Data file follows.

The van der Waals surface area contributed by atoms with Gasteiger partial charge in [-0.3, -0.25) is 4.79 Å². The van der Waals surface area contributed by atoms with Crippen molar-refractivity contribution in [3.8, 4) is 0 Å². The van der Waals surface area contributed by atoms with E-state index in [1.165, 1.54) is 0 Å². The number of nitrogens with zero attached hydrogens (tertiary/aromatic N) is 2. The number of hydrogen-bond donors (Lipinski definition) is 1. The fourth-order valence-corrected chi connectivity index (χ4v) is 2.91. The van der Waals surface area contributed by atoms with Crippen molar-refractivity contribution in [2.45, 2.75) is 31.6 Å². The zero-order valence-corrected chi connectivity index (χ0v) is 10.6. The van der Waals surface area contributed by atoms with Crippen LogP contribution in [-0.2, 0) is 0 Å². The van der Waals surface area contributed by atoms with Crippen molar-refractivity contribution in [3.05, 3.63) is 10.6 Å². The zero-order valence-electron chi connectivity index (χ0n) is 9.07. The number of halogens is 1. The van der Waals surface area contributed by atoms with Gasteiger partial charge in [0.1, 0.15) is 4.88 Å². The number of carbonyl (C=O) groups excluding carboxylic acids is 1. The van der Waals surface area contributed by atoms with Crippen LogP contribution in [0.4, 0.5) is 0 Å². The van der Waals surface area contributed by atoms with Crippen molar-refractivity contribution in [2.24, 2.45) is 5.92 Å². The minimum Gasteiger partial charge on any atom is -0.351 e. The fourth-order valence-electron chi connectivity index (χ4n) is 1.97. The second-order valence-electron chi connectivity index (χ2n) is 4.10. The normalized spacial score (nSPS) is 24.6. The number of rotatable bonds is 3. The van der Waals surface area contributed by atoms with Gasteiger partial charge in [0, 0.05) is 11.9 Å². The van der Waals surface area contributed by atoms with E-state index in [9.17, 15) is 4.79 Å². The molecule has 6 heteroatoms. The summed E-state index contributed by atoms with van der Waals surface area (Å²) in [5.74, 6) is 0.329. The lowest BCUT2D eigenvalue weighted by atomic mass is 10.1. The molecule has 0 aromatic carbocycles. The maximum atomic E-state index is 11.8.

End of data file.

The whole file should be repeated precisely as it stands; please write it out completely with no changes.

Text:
The van der Waals surface area contributed by atoms with Gasteiger partial charge in [-0.3, -0.25) is 4.79 Å². The van der Waals surface area contributed by atoms with Crippen molar-refractivity contribution in [3.8, 4) is 0 Å². The van der Waals surface area contributed by atoms with E-state index in [1.165, 1.54) is 0 Å². The number of nitrogens with zero attached hydrogens (tertiary/aromatic N) is 2. The number of hydrogen-bond donors (Lipinski definition) is 1. The fourth-order valence-corrected chi connectivity index (χ4v) is 2.91. The van der Waals surface area contributed by atoms with Crippen molar-refractivity contribution in [2.45, 2.75) is 31.6 Å². The zero-order valence-corrected chi connectivity index (χ0v) is 10.6. The van der Waals surface area contributed by atoms with Crippen LogP contribution in [-0.2, 0) is 0 Å². The van der Waals surface area contributed by atoms with Crippen molar-refractivity contribution in [3.05, 3.63) is 10.6 Å². The zero-order valence-electron chi connectivity index (χ0n) is 9.07. The number of halogens is 1. The van der Waals surface area contributed by atoms with Gasteiger partial charge in [0.1, 0.15) is 4.88 Å². The number of carbonyl (C=O) groups excluding carboxylic acids is 1. The van der Waals surface area contributed by atoms with Crippen LogP contribution in [0.4, 0.5) is 0 Å². The van der Waals surface area contributed by atoms with Crippen molar-refractivity contribution in [2.24, 2.45) is 5.92 Å². The minimum Gasteiger partial charge on any atom is -0.351 e. The fourth-order valence-electron chi connectivity index (χ4n) is 1.97. The second-order valence-electron chi connectivity index (χ2n) is 4.10. The normalized spacial score (nSPS) is 24.6. The number of rotatable bonds is 3. The van der Waals surface area contributed by atoms with Gasteiger partial charge in [0, 0.05) is 11.9 Å². The van der Waals surface area contributed by atoms with E-state index in [9.17, 15) is 4.79 Å². The molecule has 6 heteroatoms. The summed E-state index contributed by atoms with van der Waals surface area (Å²) in [5.74, 6) is 0.329. The lowest BCUT2D eigenvalue weighted by atomic mass is 10.1. The molecule has 0 aromatic carbocycles. The maximum atomic E-state index is 11.8.